While his foreword to the new Liberator songbook referred back to the general election:
I don’t know about yours, but here in Rutland our election night party Fell a Bit Flat. It was barely past midnight when the band struck up the Dead March from ‘Saul’ and things did not get much more cheerful after that.

Complaints about 'political correctness' on The Great British Bake Off led Lord Bonkers to spill the beans on Mary Berry:
I can exclusively reveal, ‘Red Mary’ has been behind every politically motivated strike, every violent demonstration and every act of industrial sabotage in Britain for decades. And who do people imagine baked the macaroons for the Angry Brigade?

The tradition of decorating the domestic staff for Christmas was maintained at Bonkers Hall.

Lord Bonkers opens his diary to Jonathan Calder.

Wednesday, 2 December 2015

Is there any longer a point to the Liberal Democrats?

A question many people are asking after the rump of 8 Lib Dem MPs agreed they would all vote to prop up David Cameron's latest attempt to bomb Syria.

As a Liberator Collective colleague put it.... ' I have no idea where to start - I fluctuate from anger to despair.  Even if you put the arguments about Syria themselves to one side...'.  And on the basis of the tests by which the Lib Dems said they would decide whether or not to back air strikes in Syria, they have absolutely not been met.  In particular, there is no post-Daesh plan that would even fill the back of a fag packet, and no sign of British efforts to lead an international diplomatic consensus.

Both Farron and Clegg have changed their tune in barely two months.  Take Clegg (no - please, please do.  Preferably to his natural home.) In October he wrote in the Evening Standard that 'dropping bombs on a country without a workable military approach on the ground made little strategic sense.  On the substance on which we based our collective decision in 2014, nothing has changed. If anything, the evolving circumstances make air strikes less justified. All there is on the ground in Syria is chaos, blood and anger. We would simply be throwing more bombs into a furnace..... playing catch-up with other people’s bombing raids is hardly the most effective way of doing so.'  Yesterday he jumped the gun on the whole party by blurting out to Sky that it would back the Tories, as if he were still leader.  I am told that colleagues were furious.  My response is that his behaviour is at least consistent for him.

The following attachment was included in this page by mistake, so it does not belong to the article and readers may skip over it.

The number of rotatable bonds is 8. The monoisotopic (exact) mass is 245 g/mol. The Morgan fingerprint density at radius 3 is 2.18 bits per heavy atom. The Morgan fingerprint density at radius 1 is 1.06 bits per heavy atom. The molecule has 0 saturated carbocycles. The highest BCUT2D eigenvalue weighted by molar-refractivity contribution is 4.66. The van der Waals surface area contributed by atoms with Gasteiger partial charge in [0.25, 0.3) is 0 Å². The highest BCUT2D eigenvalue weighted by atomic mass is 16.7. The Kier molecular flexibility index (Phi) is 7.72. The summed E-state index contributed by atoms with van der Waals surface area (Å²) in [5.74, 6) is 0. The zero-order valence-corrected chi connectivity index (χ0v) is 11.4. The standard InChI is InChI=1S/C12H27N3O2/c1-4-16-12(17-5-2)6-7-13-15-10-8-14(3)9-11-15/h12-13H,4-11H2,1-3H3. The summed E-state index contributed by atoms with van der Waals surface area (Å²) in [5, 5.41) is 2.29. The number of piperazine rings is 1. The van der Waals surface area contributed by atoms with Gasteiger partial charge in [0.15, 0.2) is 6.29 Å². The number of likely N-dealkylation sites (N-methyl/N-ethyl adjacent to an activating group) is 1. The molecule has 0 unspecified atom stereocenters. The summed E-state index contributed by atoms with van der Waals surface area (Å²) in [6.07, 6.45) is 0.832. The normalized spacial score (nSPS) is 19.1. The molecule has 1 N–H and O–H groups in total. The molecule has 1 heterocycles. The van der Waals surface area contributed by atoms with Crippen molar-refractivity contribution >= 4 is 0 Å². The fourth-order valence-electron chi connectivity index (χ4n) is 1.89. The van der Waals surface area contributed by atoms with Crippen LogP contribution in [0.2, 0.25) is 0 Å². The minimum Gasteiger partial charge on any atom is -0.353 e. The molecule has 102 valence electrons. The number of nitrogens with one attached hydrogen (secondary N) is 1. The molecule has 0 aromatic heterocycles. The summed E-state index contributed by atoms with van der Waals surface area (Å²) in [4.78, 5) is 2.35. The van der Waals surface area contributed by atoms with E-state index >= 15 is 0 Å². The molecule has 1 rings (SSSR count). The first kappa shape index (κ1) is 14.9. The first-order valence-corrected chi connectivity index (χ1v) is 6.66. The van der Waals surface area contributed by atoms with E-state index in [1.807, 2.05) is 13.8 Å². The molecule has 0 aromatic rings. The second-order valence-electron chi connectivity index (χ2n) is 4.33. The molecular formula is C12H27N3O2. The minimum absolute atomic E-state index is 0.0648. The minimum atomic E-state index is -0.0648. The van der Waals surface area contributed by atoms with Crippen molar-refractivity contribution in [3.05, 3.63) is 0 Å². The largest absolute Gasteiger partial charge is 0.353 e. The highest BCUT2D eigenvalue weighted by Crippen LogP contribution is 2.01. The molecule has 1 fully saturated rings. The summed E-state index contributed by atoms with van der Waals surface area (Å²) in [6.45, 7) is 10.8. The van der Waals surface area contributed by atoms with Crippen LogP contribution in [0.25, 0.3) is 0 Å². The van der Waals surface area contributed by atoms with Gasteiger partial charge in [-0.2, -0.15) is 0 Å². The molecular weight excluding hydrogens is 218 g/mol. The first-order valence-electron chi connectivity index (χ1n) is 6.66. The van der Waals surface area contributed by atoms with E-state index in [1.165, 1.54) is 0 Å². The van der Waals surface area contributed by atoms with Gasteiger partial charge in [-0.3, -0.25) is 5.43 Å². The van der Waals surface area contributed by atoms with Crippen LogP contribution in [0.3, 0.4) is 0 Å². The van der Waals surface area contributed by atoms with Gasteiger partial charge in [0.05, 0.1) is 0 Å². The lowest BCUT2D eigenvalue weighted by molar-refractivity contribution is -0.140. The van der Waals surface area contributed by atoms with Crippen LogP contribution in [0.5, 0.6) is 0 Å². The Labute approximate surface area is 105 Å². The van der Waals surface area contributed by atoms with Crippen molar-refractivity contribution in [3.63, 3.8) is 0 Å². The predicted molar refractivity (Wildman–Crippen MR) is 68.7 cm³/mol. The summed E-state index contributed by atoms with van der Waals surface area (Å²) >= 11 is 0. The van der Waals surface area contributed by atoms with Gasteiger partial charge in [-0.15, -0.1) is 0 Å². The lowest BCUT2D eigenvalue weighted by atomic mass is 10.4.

The damage to the Liberal Democrats, however, is political.  "The Conservatives... with support from the DUP and the Liberal Democrats..." is what the media will record of today's debate and vote.  The toxic accusation that the Liberal Democrats are simply propping up the Tories will still apply.  Not a single Lib Dem MP is recognising that almost three to one Lib Dem members currently, as it stands, oppose action at this stage; the party is the only one (apart from the DUP) whose name is absent from the counter-proposal on the order papers today.  While we should not be fooled by claims about the late Charles Kennedy's actions in 2003, the public will see the Liberal Democrats trashing the political legacy on intervention and Iraq, while backing action that repeats the same mistakes.

It seems Liberal Democrat MPs have learned nothing of the mistakes of action in Iraq and more recently Libya; nothing of their mistakes from the Coalition Parliament; and have understood nothing of the gaping chasm in opinion between them and the party members that have worked hard to get them elected.  The reaction of those members - many of whom didn't receive a single email from the party on how it would approach the issue - is of utter dismay.

It is no surprise so many party members are asking: what's the point?